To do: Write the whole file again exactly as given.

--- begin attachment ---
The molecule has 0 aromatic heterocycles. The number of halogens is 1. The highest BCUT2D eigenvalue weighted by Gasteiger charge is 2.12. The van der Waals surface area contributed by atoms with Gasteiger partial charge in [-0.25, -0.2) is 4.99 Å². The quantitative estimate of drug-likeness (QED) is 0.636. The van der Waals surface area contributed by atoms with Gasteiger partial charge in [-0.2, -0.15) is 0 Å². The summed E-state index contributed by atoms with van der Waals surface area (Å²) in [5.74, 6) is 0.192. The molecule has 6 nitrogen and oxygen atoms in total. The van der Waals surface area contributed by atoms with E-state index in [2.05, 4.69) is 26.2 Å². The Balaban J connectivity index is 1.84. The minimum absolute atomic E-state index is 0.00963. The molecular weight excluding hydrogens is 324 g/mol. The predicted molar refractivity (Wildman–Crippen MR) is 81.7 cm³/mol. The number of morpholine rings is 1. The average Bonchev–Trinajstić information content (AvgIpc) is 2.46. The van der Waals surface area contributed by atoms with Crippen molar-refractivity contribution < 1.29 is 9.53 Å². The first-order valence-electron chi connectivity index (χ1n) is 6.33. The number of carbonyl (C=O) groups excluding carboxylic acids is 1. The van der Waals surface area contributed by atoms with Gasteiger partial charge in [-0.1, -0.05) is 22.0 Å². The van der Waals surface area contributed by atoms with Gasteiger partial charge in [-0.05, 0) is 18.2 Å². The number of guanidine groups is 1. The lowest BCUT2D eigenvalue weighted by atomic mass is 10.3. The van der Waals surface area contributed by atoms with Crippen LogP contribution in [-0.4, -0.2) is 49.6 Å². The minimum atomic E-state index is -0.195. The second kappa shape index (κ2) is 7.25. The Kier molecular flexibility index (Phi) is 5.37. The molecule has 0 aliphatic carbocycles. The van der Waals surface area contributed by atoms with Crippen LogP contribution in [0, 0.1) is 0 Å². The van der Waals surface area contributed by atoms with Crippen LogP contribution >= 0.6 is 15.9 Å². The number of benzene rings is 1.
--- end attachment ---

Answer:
The molecule has 0 aromatic heterocycles. The number of halogens is 1. The highest BCUT2D eigenvalue weighted by Gasteiger charge is 2.12. The van der Waals surface area contributed by atoms with Gasteiger partial charge in [-0.25, -0.2) is 4.99 Å². The quantitative estimate of drug-likeness (QED) is 0.636. The van der Waals surface area contributed by atoms with Gasteiger partial charge in [-0.2, -0.15) is 0 Å². The summed E-state index contributed by atoms with van der Waals surface area (Å²) in [5.74, 6) is 0.192. The molecule has 6 nitrogen and oxygen atoms in total. The van der Waals surface area contributed by atoms with E-state index in [2.05, 4.69) is 26.2 Å². The Balaban J connectivity index is 1.84. The minimum absolute atomic E-state index is 0.00963. The molecular weight excluding hydrogens is 324 g/mol. The predicted molar refractivity (Wildman–Crippen MR) is 81.7 cm³/mol. The number of morpholine rings is 1. The average Bonchev–Trinajstić information content (AvgIpc) is 2.46. The van der Waals surface area contributed by atoms with Crippen molar-refractivity contribution < 1.29 is 9.53 Å². The first-order valence-electron chi connectivity index (χ1n) is 6.33. The number of carbonyl (C=O) groups excluding carboxylic acids is 1. The van der Waals surface area contributed by atoms with Gasteiger partial charge in [-0.1, -0.05) is 22.0 Å². The van der Waals surface area contributed by atoms with Gasteiger partial charge in [-0.05, 0) is 18.2 Å². The number of guanidine groups is 1. The lowest BCUT2D eigenvalue weighted by atomic mass is 10.3. The van der Waals surface area contributed by atoms with Crippen LogP contribution in [-0.4, -0.2) is 49.6 Å². The minimum atomic E-state index is -0.195. The second kappa shape index (κ2) is 7.25. The Kier molecular flexibility index (Phi) is 5.37. The molecule has 0 aliphatic carbocycles. The van der Waals surface area contributed by atoms with Crippen LogP contribution in [0, 0.1) is 0 Å². The van der Waals surface area contributed by atoms with Crippen LogP contribution >= 0.6 is 15.9 Å². The number of benzene rings is 1.